Efforts to improve the early detection of cancer have received a significant boost with a £2.4 million funding deal to support the further development of innovative testing technology.
Glasgow-based ClinSpec Diagnostics Limited (ClinSpec Dx), a spinout from the Department of Pure and Applied Chemistry at Strathclyde, has developed a way of detecting cancer at an early stage using a simple blood test. Since the company was established in 2016, studies on brain, prostate and pancreatic cancers have highlighted the technology’s potential as a multi-cancer early detection test.
This latest investment allows ClinSpec Dx to progress its multi-cancer development program, including completion of its second brain cancer trial, and the development of a multi-cancer algorithm covering the most common cancers.
Led by CEO Mark Hegarty, the mission-driven business also plans to hire a further five employees to strengthen the scientific and operations teams, taking its total headcount to fourteen.
Fast, inexpensive and easy to undertake, the blood test uses revolutionary technology, based on the world-leading research of Dr Matthew Baker at Strathclyde. Through a combination of infra-red light and artificial intelligence, its ‘drop, dry, detect’ technology provides results in minutes.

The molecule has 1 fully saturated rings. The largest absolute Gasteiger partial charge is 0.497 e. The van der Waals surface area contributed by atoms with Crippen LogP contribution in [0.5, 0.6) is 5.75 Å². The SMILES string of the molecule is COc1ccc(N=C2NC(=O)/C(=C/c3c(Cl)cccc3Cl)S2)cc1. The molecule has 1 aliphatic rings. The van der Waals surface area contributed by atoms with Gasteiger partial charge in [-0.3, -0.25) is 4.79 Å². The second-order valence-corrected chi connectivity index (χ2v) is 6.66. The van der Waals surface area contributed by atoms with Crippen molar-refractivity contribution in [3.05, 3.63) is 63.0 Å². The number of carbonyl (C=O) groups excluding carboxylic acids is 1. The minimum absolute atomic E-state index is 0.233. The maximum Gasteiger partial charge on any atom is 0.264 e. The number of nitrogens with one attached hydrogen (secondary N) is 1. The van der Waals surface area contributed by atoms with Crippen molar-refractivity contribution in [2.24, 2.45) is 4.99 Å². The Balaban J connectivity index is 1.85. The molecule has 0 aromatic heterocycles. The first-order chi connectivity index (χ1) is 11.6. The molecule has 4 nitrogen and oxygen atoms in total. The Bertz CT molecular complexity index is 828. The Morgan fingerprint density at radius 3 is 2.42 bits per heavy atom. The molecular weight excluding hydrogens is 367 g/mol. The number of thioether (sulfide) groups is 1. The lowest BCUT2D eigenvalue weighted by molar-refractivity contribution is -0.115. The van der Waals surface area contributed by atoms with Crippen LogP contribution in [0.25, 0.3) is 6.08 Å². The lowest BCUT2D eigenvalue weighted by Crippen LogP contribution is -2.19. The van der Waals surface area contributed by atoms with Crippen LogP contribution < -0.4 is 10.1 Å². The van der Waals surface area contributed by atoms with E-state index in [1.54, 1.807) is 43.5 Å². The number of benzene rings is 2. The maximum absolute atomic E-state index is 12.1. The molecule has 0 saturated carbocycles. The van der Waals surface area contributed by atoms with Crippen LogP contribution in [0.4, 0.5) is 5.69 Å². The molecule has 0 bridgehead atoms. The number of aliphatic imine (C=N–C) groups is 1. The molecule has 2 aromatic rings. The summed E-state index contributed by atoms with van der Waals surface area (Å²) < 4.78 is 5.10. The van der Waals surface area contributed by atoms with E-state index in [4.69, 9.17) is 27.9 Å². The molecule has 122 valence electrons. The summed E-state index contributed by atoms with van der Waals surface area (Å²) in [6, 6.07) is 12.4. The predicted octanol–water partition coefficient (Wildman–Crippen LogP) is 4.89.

Earlier diagnosis of cancer results in significantly higher survival rates compared to late-stage diagnosis, increasing the availability of treatment options and improving chances of recovery and a better quality of life. The blood test also has the potential to indicate the type and severity of the tumour, allowing doctors and clinicians to prioritise and fast-track the most appropriate and effective treatments.
The funding round was led by Mercia’s EIS Funds with Scottish Investment Bank, the investment arm of Scottish Enterprise, profit with purpose investor SIS Ventures, EoS Advisory and the University of Strathclyde.
The company has raised £4 million to date, including a first round of seed funding in 2019 led by EoS Advisory alongside Mercia’s EIS Funds and the Scottish Investment Bank’s Co-Investment Fund, as well as grant funding from the Higgs EDGE Special Award, and from Innovate UK through the precision medicine accelerator fund.
It remains open for a further £1 million to accelerate development, build value and prepare the groundwork for Series A funding.